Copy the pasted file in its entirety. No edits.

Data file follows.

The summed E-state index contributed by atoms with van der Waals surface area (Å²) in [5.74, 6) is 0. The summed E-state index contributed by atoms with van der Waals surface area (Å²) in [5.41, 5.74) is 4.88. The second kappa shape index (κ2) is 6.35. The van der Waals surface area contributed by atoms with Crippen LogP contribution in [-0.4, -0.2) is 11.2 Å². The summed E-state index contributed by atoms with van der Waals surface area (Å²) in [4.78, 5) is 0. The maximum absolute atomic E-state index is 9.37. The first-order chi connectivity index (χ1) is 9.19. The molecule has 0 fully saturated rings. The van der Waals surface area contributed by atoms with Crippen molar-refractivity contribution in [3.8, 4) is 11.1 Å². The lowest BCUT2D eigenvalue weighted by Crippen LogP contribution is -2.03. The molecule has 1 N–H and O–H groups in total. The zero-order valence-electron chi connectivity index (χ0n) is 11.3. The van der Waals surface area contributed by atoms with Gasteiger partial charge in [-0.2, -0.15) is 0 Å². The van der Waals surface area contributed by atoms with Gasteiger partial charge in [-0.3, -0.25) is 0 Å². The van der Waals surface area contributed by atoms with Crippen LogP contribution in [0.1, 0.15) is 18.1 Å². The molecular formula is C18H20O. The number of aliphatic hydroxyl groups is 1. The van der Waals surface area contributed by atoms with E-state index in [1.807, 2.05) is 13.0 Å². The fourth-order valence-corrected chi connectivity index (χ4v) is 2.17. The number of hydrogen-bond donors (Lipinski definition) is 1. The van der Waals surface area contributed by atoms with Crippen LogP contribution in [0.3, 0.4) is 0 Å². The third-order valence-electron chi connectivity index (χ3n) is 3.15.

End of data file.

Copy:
The summed E-state index contributed by atoms with van der Waals surface area (Å²) in [5.74, 6) is 0. The summed E-state index contributed by atoms with van der Waals surface area (Å²) in [5.41, 5.74) is 4.88. The second kappa shape index (κ2) is 6.35. The van der Waals surface area contributed by atoms with Crippen LogP contribution in [-0.4, -0.2) is 11.2 Å². The summed E-state index contributed by atoms with van der Waals surface area (Å²) in [4.78, 5) is 0. The maximum absolute atomic E-state index is 9.37. The first-order chi connectivity index (χ1) is 9.19. The molecule has 0 fully saturated rings. The van der Waals surface area contributed by atoms with Crippen molar-refractivity contribution in [3.8, 4) is 11.1 Å². The lowest BCUT2D eigenvalue weighted by Crippen LogP contribution is -2.03. The molecule has 1 N–H and O–H groups in total. The zero-order valence-electron chi connectivity index (χ0n) is 11.3. The van der Waals surface area contributed by atoms with Gasteiger partial charge in [-0.2, -0.15) is 0 Å². The van der Waals surface area contributed by atoms with Gasteiger partial charge in [-0.3, -0.25) is 0 Å². The van der Waals surface area contributed by atoms with Crippen LogP contribution in [0.1, 0.15) is 18.1 Å². The molecular formula is C18H20O. The number of aliphatic hydroxyl groups is 1. The van der Waals surface area contributed by atoms with E-state index in [1.807, 2.05) is 13.0 Å². The fourth-order valence-corrected chi connectivity index (χ4v) is 2.17. The number of hydrogen-bond donors (Lipinski definition) is 1. The van der Waals surface area contributed by atoms with Crippen LogP contribution in [0.3, 0.4) is 0 Å². The third-order valence-electron chi connectivity index (χ3n) is 3.15.